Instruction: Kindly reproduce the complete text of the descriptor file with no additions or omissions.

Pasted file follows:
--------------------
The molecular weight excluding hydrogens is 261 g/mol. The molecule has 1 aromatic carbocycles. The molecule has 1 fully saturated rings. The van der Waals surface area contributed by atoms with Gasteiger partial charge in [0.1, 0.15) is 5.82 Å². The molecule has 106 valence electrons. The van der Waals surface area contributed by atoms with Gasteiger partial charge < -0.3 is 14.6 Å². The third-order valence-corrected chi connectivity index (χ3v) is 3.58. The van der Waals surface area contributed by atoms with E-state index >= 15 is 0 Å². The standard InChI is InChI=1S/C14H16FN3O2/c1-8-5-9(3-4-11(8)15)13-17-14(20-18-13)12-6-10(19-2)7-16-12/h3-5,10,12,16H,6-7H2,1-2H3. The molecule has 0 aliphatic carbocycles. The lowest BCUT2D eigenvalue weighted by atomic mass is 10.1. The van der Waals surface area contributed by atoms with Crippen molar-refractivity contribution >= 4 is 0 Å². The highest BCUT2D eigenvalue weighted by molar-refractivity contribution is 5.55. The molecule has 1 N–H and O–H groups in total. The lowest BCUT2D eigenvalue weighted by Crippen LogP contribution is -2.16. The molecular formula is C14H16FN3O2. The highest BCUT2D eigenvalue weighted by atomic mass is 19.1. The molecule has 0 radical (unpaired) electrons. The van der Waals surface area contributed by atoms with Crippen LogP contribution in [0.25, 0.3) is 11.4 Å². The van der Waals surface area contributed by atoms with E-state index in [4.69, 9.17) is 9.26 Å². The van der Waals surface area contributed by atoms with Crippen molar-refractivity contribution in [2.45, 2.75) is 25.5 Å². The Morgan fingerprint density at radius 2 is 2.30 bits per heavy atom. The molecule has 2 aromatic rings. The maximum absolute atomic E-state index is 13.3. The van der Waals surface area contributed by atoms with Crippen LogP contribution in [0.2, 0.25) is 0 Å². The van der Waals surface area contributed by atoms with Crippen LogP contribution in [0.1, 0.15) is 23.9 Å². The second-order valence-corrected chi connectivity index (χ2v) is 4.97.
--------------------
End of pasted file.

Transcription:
The molecular weight excluding hydrogens is 261 g/mol. The molecule has 1 aromatic carbocycles. The molecule has 1 fully saturated rings. The van der Waals surface area contributed by atoms with Gasteiger partial charge in [0.1, 0.15) is 5.82 Å². The molecule has 106 valence electrons. The van der Waals surface area contributed by atoms with Gasteiger partial charge < -0.3 is 14.6 Å². The third-order valence-corrected chi connectivity index (χ3v) is 3.58. The van der Waals surface area contributed by atoms with E-state index >= 15 is 0 Å². The standard InChI is InChI=1S/C14H16FN3O2/c1-8-5-9(3-4-11(8)15)13-17-14(20-18-13)12-6-10(19-2)7-16-12/h3-5,10,12,16H,6-7H2,1-2H3. The molecule has 0 aliphatic carbocycles. The lowest BCUT2D eigenvalue weighted by atomic mass is 10.1. The van der Waals surface area contributed by atoms with Crippen molar-refractivity contribution >= 4 is 0 Å². The highest BCUT2D eigenvalue weighted by molar-refractivity contribution is 5.55. The molecule has 1 N–H and O–H groups in total. The lowest BCUT2D eigenvalue weighted by Crippen LogP contribution is -2.16. The molecular formula is C14H16FN3O2. The highest BCUT2D eigenvalue weighted by atomic mass is 19.1. The molecule has 0 radical (unpaired) electrons. The van der Waals surface area contributed by atoms with Crippen LogP contribution in [0.25, 0.3) is 11.4 Å². The van der Waals surface area contributed by atoms with E-state index in [4.69, 9.17) is 9.26 Å². The van der Waals surface area contributed by atoms with Crippen molar-refractivity contribution in [2.45, 2.75) is 25.5 Å². The Morgan fingerprint density at radius 2 is 2.30 bits per heavy atom. The molecule has 2 aromatic rings. The maximum absolute atomic E-state index is 13.3. The van der Waals surface area contributed by atoms with Crippen LogP contribution in [0.2, 0.25) is 0 Å². The van der Waals surface area contributed by atoms with Crippen LogP contribution in [0.1, 0.15) is 23.9 Å². The second-order valence-corrected chi connectivity index (χ2v) is 4.97.